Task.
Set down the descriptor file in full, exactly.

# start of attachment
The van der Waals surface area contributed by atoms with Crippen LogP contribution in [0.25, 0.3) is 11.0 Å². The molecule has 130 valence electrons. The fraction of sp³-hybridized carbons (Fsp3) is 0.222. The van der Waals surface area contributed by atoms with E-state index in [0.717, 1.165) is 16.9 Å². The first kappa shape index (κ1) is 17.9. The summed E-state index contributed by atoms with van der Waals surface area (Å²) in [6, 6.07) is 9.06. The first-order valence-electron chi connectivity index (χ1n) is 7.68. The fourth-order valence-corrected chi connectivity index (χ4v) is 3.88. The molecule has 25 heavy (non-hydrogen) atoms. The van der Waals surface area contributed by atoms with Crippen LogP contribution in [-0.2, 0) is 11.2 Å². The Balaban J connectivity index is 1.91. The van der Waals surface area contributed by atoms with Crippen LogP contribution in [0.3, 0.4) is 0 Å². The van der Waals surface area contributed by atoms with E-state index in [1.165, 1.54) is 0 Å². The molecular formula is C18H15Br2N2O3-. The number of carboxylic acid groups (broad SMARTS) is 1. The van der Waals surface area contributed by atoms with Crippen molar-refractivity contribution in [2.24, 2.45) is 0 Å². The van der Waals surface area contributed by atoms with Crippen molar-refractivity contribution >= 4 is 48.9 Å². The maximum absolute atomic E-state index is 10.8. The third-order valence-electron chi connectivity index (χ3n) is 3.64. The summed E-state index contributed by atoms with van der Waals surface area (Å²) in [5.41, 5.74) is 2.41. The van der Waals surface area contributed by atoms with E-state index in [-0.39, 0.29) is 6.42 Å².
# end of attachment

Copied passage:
The van der Waals surface area contributed by atoms with Crippen LogP contribution in [0.25, 0.3) is 11.0 Å². The molecule has 130 valence electrons. The fraction of sp³-hybridized carbons (Fsp3) is 0.222. The van der Waals surface area contributed by atoms with E-state index in [0.717, 1.165) is 16.9 Å². The first kappa shape index (κ1) is 17.9. The summed E-state index contributed by atoms with van der Waals surface area (Å²) in [6, 6.07) is 9.06. The first-order valence-electron chi connectivity index (χ1n) is 7.68. The fourth-order valence-corrected chi connectivity index (χ4v) is 3.88. The molecule has 25 heavy (non-hydrogen) atoms. The van der Waals surface area contributed by atoms with Crippen LogP contribution in [-0.2, 0) is 11.2 Å². The Balaban J connectivity index is 1.91. The van der Waals surface area contributed by atoms with Crippen LogP contribution in [0.3, 0.4) is 0 Å². The van der Waals surface area contributed by atoms with E-state index in [1.165, 1.54) is 0 Å². The molecular formula is C18H15Br2N2O3-. The number of carboxylic acid groups (broad SMARTS) is 1. The van der Waals surface area contributed by atoms with Crippen molar-refractivity contribution in [2.24, 2.45) is 0 Å². The van der Waals surface area contributed by atoms with Crippen molar-refractivity contribution >= 4 is 48.9 Å². The maximum absolute atomic E-state index is 10.8. The third-order valence-electron chi connectivity index (χ3n) is 3.64. The summed E-state index contributed by atoms with van der Waals surface area (Å²) in [5.41, 5.74) is 2.41. The van der Waals surface area contributed by atoms with E-state index in [-0.39, 0.29) is 6.42 Å².